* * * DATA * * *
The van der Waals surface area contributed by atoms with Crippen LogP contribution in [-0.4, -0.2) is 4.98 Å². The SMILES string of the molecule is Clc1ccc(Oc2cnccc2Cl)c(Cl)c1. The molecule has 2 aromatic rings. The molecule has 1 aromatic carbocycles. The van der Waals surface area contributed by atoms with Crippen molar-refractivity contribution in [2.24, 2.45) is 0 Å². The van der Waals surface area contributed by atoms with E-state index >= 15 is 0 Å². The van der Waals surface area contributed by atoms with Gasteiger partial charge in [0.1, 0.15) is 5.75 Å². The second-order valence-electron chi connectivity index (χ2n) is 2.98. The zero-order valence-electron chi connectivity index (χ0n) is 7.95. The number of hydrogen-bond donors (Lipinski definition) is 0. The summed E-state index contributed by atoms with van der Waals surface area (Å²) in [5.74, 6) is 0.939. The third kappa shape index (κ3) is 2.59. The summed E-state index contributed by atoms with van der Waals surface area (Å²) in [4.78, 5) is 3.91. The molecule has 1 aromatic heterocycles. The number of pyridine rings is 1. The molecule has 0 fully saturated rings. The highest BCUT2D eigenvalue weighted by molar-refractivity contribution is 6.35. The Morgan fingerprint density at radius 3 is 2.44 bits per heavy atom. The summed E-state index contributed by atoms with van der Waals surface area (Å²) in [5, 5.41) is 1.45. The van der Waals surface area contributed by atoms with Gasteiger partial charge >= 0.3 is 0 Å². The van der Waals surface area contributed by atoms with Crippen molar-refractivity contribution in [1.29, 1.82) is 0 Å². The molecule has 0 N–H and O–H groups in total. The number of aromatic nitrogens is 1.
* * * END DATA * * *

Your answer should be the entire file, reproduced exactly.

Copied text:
The van der Waals surface area contributed by atoms with Crippen LogP contribution in [-0.4, -0.2) is 4.98 Å². The SMILES string of the molecule is Clc1ccc(Oc2cnccc2Cl)c(Cl)c1. The molecule has 2 aromatic rings. The molecule has 1 aromatic carbocycles. The van der Waals surface area contributed by atoms with Crippen molar-refractivity contribution in [2.24, 2.45) is 0 Å². The van der Waals surface area contributed by atoms with E-state index >= 15 is 0 Å². The van der Waals surface area contributed by atoms with Gasteiger partial charge in [0.1, 0.15) is 5.75 Å². The second-order valence-electron chi connectivity index (χ2n) is 2.98. The zero-order valence-electron chi connectivity index (χ0n) is 7.95. The number of hydrogen-bond donors (Lipinski definition) is 0. The summed E-state index contributed by atoms with van der Waals surface area (Å²) in [5.74, 6) is 0.939. The third kappa shape index (κ3) is 2.59. The summed E-state index contributed by atoms with van der Waals surface area (Å²) in [4.78, 5) is 3.91. The molecule has 1 aromatic heterocycles. The number of pyridine rings is 1. The molecule has 0 fully saturated rings. The highest BCUT2D eigenvalue weighted by molar-refractivity contribution is 6.35. The Morgan fingerprint density at radius 3 is 2.44 bits per heavy atom. The summed E-state index contributed by atoms with van der Waals surface area (Å²) in [5, 5.41) is 1.45. The van der Waals surface area contributed by atoms with Gasteiger partial charge >= 0.3 is 0 Å². The van der Waals surface area contributed by atoms with Crippen molar-refractivity contribution in [1.29, 1.82) is 0 Å². The molecule has 0 N–H and O–H groups in total. The number of aromatic nitrogens is 1.